This is the kind of research we should be doing more often in India kind of places. Much of research on mon transmission focuses on formal financial sector whose reach is limited. We still do not know how mon pol effects informal financial sector.
Saibal Ghosh and Rakesh Kumar of RBI look at the issue and have interesting findings:
This article utilises state-level data for 1961-2012 to examine the interlinkage between informal finance and monetary policy. The analysis suggests that in response to a monetary contraction, borrowing from moneylenders declines, whereas that from landlords and relatives increases. In addition, the evidence also supports a hierarchy among the preferred financing choices. A key takeaway is that monetary policy needs to take on board its impact on the hitherto neglected informal sector.
It is interesting to note how the transmission works here:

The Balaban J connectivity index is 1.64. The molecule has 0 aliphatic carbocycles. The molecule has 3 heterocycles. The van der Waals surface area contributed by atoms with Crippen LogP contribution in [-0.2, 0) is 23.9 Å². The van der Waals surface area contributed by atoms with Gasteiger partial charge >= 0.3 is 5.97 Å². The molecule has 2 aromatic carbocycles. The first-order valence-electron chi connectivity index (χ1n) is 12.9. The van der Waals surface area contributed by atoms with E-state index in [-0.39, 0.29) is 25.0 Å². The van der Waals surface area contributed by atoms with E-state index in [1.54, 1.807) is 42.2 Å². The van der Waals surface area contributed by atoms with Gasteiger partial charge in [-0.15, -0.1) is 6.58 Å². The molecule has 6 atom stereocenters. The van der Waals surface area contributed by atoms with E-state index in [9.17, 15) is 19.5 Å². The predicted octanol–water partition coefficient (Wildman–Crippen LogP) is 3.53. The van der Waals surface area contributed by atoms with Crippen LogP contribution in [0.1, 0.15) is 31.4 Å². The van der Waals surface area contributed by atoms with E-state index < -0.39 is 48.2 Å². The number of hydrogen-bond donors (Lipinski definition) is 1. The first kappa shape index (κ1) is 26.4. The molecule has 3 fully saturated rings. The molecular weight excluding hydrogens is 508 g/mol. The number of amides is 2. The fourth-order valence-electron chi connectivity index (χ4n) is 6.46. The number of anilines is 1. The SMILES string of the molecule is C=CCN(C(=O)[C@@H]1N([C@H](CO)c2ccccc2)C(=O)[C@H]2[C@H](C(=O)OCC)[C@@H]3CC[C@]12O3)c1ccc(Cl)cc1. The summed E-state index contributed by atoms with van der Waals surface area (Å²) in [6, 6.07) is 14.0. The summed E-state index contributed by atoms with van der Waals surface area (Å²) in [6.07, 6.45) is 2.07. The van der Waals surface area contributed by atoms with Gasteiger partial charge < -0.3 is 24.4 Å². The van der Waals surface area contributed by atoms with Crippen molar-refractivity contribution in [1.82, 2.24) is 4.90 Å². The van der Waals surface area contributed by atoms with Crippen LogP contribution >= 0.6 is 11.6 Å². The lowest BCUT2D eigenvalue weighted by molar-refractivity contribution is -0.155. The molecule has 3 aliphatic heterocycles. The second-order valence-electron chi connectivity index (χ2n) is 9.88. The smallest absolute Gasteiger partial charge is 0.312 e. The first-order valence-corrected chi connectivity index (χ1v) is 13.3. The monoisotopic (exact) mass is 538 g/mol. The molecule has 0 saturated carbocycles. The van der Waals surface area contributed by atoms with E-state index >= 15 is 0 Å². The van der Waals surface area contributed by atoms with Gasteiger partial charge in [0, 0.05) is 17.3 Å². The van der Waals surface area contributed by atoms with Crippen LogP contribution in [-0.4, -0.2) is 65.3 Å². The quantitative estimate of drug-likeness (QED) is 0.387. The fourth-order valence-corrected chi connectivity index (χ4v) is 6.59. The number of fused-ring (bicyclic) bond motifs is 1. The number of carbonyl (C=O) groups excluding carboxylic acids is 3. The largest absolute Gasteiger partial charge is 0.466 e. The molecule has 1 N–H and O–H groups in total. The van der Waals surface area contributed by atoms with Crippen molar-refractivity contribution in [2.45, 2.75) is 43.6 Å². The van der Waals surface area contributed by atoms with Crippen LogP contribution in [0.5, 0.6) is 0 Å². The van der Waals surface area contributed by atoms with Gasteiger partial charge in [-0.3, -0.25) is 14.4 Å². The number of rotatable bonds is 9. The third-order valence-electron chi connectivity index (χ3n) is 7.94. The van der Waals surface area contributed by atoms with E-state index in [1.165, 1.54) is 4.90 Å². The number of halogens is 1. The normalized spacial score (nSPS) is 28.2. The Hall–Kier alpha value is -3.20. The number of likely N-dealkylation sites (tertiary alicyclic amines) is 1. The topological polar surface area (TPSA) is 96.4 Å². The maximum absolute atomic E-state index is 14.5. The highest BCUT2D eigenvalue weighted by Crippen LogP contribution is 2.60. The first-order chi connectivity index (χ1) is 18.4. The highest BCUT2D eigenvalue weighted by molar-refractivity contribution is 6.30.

- First, a rise in policy rates leads to decline in borrowing from informal sources. This is interesting as most would imagine that rise in policy rates makes formal finance expensive and people flocking to informal finance. But this is not the case as lending declines in informal sector too.
- Decline is much lesser in moneylenders category compared to relatives, landlords etc. So first line of defence is moneylenders as people might not like to borrow from relatives due to shame etc.
- However, there is a threshold and if rates rise, people do move to relatives etc. Cost of borrowing is negligible borrowing from such sources.
Interesting findings. The paper is really brief and misses the details. We need to have more and more research on this ignored aspect of mon transmission in India..